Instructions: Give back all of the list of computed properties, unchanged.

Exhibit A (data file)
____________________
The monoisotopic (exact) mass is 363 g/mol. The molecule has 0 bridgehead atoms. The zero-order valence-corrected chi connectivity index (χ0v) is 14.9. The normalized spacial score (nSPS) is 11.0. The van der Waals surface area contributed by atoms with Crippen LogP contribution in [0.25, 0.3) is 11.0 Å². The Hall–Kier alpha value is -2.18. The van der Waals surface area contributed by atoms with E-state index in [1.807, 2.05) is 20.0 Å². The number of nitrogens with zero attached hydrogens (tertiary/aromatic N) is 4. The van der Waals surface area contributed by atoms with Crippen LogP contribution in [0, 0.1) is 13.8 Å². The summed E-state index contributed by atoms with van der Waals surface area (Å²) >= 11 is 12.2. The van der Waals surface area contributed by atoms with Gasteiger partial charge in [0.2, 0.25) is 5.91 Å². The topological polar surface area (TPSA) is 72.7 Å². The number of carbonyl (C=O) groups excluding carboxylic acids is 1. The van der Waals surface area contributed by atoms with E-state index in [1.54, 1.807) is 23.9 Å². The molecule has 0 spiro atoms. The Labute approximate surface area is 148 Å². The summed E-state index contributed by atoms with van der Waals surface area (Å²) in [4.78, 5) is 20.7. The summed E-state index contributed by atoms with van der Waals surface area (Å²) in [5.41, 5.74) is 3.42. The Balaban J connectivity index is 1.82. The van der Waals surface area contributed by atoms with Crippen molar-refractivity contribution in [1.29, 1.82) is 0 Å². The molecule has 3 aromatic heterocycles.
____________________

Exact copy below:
The monoisotopic (exact) mass is 363 g/mol. The molecule has 0 bridgehead atoms. The zero-order valence-corrected chi connectivity index (χ0v) is 14.9. The normalized spacial score (nSPS) is 11.0. The van der Waals surface area contributed by atoms with Crippen LogP contribution in [0.25, 0.3) is 11.0 Å². The Hall–Kier alpha value is -2.18. The van der Waals surface area contributed by atoms with E-state index in [1.807, 2.05) is 20.0 Å². The number of nitrogens with zero attached hydrogens (tertiary/aromatic N) is 4. The van der Waals surface area contributed by atoms with Crippen LogP contribution in [0, 0.1) is 13.8 Å². The summed E-state index contributed by atoms with van der Waals surface area (Å²) >= 11 is 12.2. The van der Waals surface area contributed by atoms with Gasteiger partial charge in [0.2, 0.25) is 5.91 Å². The topological polar surface area (TPSA) is 72.7 Å². The number of carbonyl (C=O) groups excluding carboxylic acids is 1. The van der Waals surface area contributed by atoms with E-state index in [1.54, 1.807) is 23.9 Å². The molecule has 0 spiro atoms. The Labute approximate surface area is 148 Å². The summed E-state index contributed by atoms with van der Waals surface area (Å²) in [4.78, 5) is 20.7. The summed E-state index contributed by atoms with van der Waals surface area (Å²) in [5.41, 5.74) is 3.42. The Balaban J connectivity index is 1.82. The van der Waals surface area contributed by atoms with Crippen molar-refractivity contribution in [1.29, 1.82) is 0 Å². The molecule has 3 aromatic heterocycles.